Burroughs at 100 – The International Anthony Burgess Foundation

Text by Bob Dickinson

After a weekend event celebrating one century since William Burroughs entered this world, what sticks in the memory is the multifaceted nature of the creative being he grew up to be. Burroughs isn’t easy to read, to interpret, to watch on film, or to listen to on tape, especially in the cut-up form. But he remains “iconic” – the favoured cliché that was used repeatedly by speakers and performers on both days, during the course of which many differing versions of Burroughs were put forward as definitive.

Organised by Douglas Field and Suhail K, Saturday evening’s proceedings began with two key players representing the UK’s response to Burroughs in the 1960s and 70s. C.P.Lee’s opening was entirely appropriate: a banishing ritual uttered by Burroughs in his 1963 film, Towers Open Fire, which itself was screened on Sunday afternoon. C.P.’s ability to impersonate (“He do the police in different voices”, the working title of Eliot’s the Wasteland, always comes to mind) led directly to his famed recreation of Lord Buckley’s entire career in compressed form. Buckley, proto-beat poet and jazz joker, created bizarre hipster versions of famous texts from the Bible and Shakespeare. But occasionally C.P. dropped the mask and let the audience in on valuable details about his own eventful life, at one point describing the evening 50 years ago when he first met Michael Horovitz at the Salutation pub, Manchester. A police presence provoked panic as C.P. confessed to Horovitz that he was carrying half a pound of cannabis. Horovitz told him not to worry; he’d look after it for him. Problem solved, but we never heard what happened to the cannabis.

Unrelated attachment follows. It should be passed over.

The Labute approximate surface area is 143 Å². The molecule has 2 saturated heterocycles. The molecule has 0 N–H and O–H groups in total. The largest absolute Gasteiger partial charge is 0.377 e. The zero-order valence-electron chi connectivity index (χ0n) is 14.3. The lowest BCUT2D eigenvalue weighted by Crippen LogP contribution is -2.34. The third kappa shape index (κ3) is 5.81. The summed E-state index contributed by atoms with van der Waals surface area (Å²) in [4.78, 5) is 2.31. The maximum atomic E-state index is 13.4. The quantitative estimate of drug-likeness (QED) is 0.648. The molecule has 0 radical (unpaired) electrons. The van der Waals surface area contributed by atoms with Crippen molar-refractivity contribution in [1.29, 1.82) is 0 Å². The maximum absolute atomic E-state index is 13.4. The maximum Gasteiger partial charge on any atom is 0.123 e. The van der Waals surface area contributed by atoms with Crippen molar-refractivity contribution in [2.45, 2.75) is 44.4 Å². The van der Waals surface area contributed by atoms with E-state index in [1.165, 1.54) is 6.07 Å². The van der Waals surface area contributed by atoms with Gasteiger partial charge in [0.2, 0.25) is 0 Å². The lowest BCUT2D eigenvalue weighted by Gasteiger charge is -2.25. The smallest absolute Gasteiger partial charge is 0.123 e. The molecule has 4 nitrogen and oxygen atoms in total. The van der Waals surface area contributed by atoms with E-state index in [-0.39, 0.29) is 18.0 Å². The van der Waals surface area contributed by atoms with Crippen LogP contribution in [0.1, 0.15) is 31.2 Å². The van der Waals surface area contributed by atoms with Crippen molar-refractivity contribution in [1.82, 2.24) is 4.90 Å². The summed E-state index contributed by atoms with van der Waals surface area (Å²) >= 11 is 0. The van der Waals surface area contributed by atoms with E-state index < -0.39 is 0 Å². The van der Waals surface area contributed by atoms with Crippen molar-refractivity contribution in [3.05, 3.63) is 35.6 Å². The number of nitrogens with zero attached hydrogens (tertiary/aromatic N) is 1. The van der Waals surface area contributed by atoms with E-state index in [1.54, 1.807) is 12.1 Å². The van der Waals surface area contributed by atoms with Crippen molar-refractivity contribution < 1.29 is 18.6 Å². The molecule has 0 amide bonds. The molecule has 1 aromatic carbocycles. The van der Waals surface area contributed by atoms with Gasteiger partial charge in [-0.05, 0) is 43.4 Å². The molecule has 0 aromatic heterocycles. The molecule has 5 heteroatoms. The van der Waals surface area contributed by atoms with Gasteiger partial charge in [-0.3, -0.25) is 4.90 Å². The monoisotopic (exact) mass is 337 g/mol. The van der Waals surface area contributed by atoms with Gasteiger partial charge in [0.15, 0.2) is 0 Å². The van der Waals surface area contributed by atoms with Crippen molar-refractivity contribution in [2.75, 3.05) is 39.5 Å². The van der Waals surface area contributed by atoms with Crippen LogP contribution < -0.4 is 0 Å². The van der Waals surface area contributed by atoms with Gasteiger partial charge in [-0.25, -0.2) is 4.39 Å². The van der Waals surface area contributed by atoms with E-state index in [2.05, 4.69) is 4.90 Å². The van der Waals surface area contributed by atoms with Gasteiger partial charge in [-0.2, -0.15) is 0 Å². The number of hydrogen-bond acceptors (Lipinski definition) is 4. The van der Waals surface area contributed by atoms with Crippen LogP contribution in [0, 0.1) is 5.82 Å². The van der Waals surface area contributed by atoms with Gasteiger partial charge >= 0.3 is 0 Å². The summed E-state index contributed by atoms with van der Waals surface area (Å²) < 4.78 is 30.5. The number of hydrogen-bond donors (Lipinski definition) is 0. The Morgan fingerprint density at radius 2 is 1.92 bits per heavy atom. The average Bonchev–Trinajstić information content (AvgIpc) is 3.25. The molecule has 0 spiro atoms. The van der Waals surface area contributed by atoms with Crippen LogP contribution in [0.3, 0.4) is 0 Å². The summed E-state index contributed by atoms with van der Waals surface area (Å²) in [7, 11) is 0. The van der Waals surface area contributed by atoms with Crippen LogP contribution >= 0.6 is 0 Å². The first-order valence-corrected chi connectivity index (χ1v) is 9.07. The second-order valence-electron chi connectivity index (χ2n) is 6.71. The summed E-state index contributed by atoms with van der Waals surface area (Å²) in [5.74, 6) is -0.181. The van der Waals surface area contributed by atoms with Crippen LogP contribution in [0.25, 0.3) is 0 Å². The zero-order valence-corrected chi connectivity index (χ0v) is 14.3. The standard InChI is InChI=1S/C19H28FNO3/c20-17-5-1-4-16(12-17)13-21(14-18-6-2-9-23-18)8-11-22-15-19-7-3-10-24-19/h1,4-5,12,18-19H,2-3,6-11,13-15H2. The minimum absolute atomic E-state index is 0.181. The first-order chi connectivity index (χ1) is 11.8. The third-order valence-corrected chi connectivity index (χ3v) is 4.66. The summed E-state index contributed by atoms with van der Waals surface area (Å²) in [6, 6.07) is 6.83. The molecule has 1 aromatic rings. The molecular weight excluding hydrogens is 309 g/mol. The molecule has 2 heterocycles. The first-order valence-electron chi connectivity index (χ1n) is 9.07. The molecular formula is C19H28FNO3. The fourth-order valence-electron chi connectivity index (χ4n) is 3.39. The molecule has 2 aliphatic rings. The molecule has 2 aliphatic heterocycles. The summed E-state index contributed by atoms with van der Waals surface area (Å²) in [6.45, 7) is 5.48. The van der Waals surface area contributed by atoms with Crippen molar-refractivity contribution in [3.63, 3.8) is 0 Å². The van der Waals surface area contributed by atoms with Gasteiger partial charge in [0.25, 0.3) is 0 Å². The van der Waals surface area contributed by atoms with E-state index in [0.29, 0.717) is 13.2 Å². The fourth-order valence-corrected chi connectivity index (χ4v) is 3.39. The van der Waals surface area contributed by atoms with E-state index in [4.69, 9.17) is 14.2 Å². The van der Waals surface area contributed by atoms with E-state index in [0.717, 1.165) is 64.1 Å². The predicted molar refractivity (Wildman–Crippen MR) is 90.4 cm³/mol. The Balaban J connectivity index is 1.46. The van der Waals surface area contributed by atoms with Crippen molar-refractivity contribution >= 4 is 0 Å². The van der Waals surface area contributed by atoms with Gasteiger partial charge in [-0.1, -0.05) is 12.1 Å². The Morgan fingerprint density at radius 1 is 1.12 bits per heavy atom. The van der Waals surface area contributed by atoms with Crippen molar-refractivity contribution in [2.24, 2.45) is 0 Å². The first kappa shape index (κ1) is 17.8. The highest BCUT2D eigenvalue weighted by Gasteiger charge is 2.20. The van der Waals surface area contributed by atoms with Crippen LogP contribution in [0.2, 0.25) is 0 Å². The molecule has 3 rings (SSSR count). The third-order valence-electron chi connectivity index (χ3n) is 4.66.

C.P.’s own writing, which he saved till last, was particularly impressive. Tarzan Queen of the Jungle was written and delivered in Burroughs’ voice, but inspired by the other Burroughs, William Rice, creator of the fictional hero brought up by great apes. When, 50 years on, Horovitz himself took the stage, he did it to the sound of Duke Ellington’s earliest hit, East St Louis Toodle-Oo, a Burroughs favourite. Accompanied by the younger poet and musician, Vanessa Vie, Horovitz’s mixed two Bills, Burroughs and Blake, while Vie sang mixed-up romantic songs such as See You By The Lake and Moonwalk. As Horovitz testified in his panel appearance the following day, he values and promotes the ecstatic side of Burroughs – the man he met and got to know as early as 1959 when Horovotz was starting the magazine New Departures and Burroughs was a pure beat writer, albeit strange to heterosexual English eyes and ears. Horovitz hates cut-ups and twice invoked the phrase “Gysin let the mice in”. Thus Horovitz and Vie’s rendition of extracts from the Naked Lunch sounded gentle, despite overlapping the words: a bit like overhearing a conversation.

Not before time, experiment took hold of Saturday evening with Lauren Bolger and David McLean’s Meetings. Sitting behind two typewriters, Bolger wrote and spoke texts, while McLean improvised on saxophone. Gradually Bolger moved backstage to a grand piano half-seen beneath the omnipresent video screen, and started pounding. The work promises to be the beginning of a series of live performances and installations exploring the “tension between performance and the page” and was edgy stuff, one person near me opining “This is appalling,” before shortly after leaving the room: a good sign Meetings was heading along the right Burroughsian lines. Oddly, however, we were reminded that it is Burroughs’ recorded voice that does more than anything now to keep his bodily presence alive, as Rauridh Law/TVO demonstrated in Wind Die. You Die. We Die. using turntables, laptop, electronics and numerous floating clips of that well-known monotone croak. But the sight of artist Rachel Goodyear wearing antlers and a black veil warned of something weird on the horizon, which soon got closer in the form of Soft Machines, a collaborative performance with 2 Koi Carp, Clyve Bonell and Sam Weaver. Against a barrage of electronic noise and distortion, and a back-screen projection of flames, things burning, and indistinct insects feeding and crawling, Goodyear wailed though a microphone a kind of aria to the apocalypse. Later tied and tangled up with 2 Koi Carp, one of whom is Lauren Bolger, the writhing bodies, insect-like, ended up wrapped in a piece of red fabric: quite a culmination that left ears ringing and imaginations frazzled.